The RangeValidator provides three more extender properties on a TextBoxBase: AcceptEmpty, MinValue and MaxValue. When this validator is used to validate a TextBox, validation is successful only if the text is a valid Integer number, and this integer is between MinValue and MaxValue (both included). If AcceptEmpty is True, an empty TextBox also passes validation. Usage, besides having to set these two properties on each TextBox to validate, is exactly the same.

    The RangeValidator only supports Integer values, but you can always extend it (or create a new validator) to support floating point values as well. I only included this validator to complete the set, as I think using a NumericUpDown control instead is a better candidate.

    RegexValidator
    The RegexValidator provides two more properties on a TextBoxBase: AcceptEmpty and RegexPattern. Validation is successful only if the RegexPattern can match the text in the TextBox. If AcceptEmpty is True, an empty TextBox also passes validation. Can be used to match phone numbers, e-mail addresses, etc. Again, I included it to complete the set, in this case a MaskedTextBox might be a better candidate.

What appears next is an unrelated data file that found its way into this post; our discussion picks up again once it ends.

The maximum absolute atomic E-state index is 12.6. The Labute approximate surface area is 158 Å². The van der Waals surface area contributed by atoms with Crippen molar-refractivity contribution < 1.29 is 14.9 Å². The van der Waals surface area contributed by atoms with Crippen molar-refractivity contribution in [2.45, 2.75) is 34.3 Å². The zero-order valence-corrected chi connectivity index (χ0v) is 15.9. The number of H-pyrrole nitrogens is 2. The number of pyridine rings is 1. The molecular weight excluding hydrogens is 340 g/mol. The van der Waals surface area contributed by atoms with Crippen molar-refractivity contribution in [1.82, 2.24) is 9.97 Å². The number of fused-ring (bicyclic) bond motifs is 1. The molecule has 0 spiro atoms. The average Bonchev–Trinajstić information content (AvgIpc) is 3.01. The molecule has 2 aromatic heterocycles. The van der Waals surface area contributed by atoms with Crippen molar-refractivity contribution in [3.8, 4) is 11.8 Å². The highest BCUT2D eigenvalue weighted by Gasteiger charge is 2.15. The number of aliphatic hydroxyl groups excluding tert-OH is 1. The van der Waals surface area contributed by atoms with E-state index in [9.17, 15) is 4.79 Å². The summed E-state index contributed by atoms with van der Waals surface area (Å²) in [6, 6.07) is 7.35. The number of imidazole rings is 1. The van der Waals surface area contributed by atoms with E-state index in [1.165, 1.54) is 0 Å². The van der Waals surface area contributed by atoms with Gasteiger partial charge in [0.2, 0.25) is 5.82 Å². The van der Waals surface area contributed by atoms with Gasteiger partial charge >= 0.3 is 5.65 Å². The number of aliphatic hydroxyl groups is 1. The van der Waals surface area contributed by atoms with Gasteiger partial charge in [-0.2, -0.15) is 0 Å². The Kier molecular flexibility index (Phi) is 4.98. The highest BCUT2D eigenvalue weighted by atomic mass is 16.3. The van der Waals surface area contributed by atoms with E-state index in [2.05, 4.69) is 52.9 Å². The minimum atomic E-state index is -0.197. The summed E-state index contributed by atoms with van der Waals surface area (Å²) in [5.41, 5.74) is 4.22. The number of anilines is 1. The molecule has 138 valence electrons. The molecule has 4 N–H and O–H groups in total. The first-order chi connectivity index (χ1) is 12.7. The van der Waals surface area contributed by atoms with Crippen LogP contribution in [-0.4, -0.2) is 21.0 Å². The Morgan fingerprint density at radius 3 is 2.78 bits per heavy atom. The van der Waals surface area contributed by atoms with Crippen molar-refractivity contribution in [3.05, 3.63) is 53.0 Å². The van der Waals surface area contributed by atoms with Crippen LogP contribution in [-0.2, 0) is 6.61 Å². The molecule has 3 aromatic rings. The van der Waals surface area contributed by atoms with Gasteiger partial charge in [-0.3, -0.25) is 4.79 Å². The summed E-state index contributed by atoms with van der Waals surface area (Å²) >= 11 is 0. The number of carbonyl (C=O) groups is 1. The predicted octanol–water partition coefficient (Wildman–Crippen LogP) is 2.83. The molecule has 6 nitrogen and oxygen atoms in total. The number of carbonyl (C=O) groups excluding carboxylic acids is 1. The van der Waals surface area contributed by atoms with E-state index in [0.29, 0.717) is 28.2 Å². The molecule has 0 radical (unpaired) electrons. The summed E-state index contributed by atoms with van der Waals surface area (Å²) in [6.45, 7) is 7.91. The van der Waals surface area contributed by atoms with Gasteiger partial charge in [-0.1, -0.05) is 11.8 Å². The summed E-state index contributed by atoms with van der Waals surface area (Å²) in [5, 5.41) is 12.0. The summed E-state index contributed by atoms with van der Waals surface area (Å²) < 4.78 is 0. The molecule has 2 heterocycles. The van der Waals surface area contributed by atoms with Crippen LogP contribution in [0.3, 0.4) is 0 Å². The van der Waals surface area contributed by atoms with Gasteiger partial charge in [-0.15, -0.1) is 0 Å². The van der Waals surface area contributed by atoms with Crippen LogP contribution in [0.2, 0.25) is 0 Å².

CustomValidator
    The CustomValidator is a special kind of validator, because it allows you to write the validation code yourself. Instead of doing the validation automatically, this validator raises its Validation event. You should handle the event, and validate the text in the TextBox (obtained via the Control property of the event arguments). If validation fails, you should set the ValidationFailed property of the event arguments to True. For example, suppose the input should be no less than 3 characters long, then you can use this: